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5 Ways to Keep Cool in the Sun According to Scientists

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With temperatures set to reach 34 ⁰C across some parts of the UK today, The Physiological Society – an association of health scientists – have set out some helpful advice to help you stay cool. But they also carry a word of warning: cooling off too quickly can be fatal.

Avoid all forms of heat, including exercise

Exercising in the heat puts extra stress on your body by increasing muscle blood flow and your body’s core temperature. The increased demand for skin blood flow in the heat can, especially if combined with dehydration, compromise muscle blood flow, reducing oxygenated delivery to the muscles and causing heat exhaustion. The heart also has to work harder to maintain circulation.  

Stay hydrated

In hot weather it is important to reduce the risk of dehydration. Hydration maintains good cardiovascular function and helps your body sweat. This is essential to maintaining a normal body temperature. If you are hydrated, your urine will be a very pale straw colour pale. If you do not drink enough fluids, your urine will be darker in colour as your kidneys try to save as much water as they can.

Wear sunscreen to avoid sunburn

Any exposed part of your body, including earlobes, scalp and lips, can burn. Sunburn compromises skin circulation and sweating and can therefore limit the body’s ability to get rid of heat. In addition, the ultraviolet radiation absorbed by the skin from sunlight can also damage the genetic material in skin cells, increasing a person’s risk of skin cancer.  

Artificially cool yourself with a fan

When we are hot, we sweat. Sweating helps us to control our body temperature because when sweat is evaporated into the air, it cools the skin. Fans speed up this evaporation process and increase convective cooling, helping us to maintain body temperature. You can further enhance evaporation cooling by wearing light and lose clothing and misting your body with water.

Immerse your hands in cold water

Our hands have a high surface area-to-mass ratio and specialist blood vessels in the fingers that have high blood flows in the heat making them ideal areas for exchanging heat with the environment. When hands are immersed in cold water, heat can be quickly lost from the body and lower body temperature.

Why trying to cool down too quickly can be fatal

With today’s hot weather, many people could be tempted to jump into the sea or an open body of water to cool off. However, sudden submersion in cold water can be fatal. Mike Tipton, trustee of The Physiological Society, and professor of human and applied physiology in the School of Sport, Health & Exercise Science at the University of Portsmouth has been researching the body’s response to sudden immersion in cold water for the last 20 years.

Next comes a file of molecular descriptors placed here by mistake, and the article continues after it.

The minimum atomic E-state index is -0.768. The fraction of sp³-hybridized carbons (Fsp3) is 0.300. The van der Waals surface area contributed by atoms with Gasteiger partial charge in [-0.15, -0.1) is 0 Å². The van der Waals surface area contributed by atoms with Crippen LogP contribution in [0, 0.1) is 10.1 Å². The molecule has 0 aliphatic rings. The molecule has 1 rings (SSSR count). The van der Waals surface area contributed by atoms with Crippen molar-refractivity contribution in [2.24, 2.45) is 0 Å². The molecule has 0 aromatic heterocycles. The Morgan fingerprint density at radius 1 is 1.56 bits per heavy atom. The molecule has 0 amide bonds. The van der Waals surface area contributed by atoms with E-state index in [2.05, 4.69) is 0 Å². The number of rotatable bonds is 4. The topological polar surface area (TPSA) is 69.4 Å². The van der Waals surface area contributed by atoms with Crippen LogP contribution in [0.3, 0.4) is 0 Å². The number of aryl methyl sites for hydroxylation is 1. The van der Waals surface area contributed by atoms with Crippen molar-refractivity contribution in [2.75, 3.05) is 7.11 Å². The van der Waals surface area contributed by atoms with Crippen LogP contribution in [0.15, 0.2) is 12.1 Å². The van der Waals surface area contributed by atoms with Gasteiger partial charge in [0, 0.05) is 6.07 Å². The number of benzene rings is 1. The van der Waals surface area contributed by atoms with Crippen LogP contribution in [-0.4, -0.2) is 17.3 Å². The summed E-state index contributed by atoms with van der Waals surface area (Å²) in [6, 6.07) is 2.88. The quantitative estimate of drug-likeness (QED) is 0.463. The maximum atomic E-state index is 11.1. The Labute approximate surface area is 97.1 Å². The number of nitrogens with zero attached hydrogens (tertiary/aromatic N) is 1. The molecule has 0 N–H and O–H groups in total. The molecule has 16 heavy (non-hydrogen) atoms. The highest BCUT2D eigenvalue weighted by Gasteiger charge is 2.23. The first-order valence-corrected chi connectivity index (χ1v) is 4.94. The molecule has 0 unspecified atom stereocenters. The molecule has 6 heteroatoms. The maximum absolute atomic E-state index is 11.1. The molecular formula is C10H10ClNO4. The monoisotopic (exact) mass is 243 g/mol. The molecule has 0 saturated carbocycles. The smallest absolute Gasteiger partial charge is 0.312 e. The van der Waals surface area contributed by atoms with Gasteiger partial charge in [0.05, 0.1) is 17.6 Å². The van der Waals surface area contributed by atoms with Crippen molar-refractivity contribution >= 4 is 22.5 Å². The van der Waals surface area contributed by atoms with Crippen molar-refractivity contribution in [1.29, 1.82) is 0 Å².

‘With today’s hot weather many people may be tempted to cool off in cold water. However, jumping into cold water (below 15 ⁰C) can evoke the “cold shock” response, which includes an involuntary gasp response followed by uncontrollable hyperventilation. This response is incredibly dangerous if you are in water because the 2-3 litres gasp is greater than the volume of water (1–3 litres) in the lungs needed to drown.’

We lose around 400 people a year to accidental immersion-related deaths, drowning rates go up during heat waves. Professor Tipton believes quite a lot of these deaths are avoidable if people understand some basic physiology.

‘Education = survival. The more people know about the cold shock response, the more they can take steps to protect themselves. We see the largest physiological response to immersion in cold water in the first 90 seconds. The cold shock response is greater if you enter the water faster. Therefore, the secret to survival if you must enter the water, is to do it slowly or partially.

‘If you find yourself in cold water, either intentionally or accidently after falling, resist the urge to thrash about or swim until the cold shock response passes. It is important to relax and float to keep water away from your airways until your breathing is back under control. Allowing your body time to adapt to the cold water will decrease the risk of drowning.’

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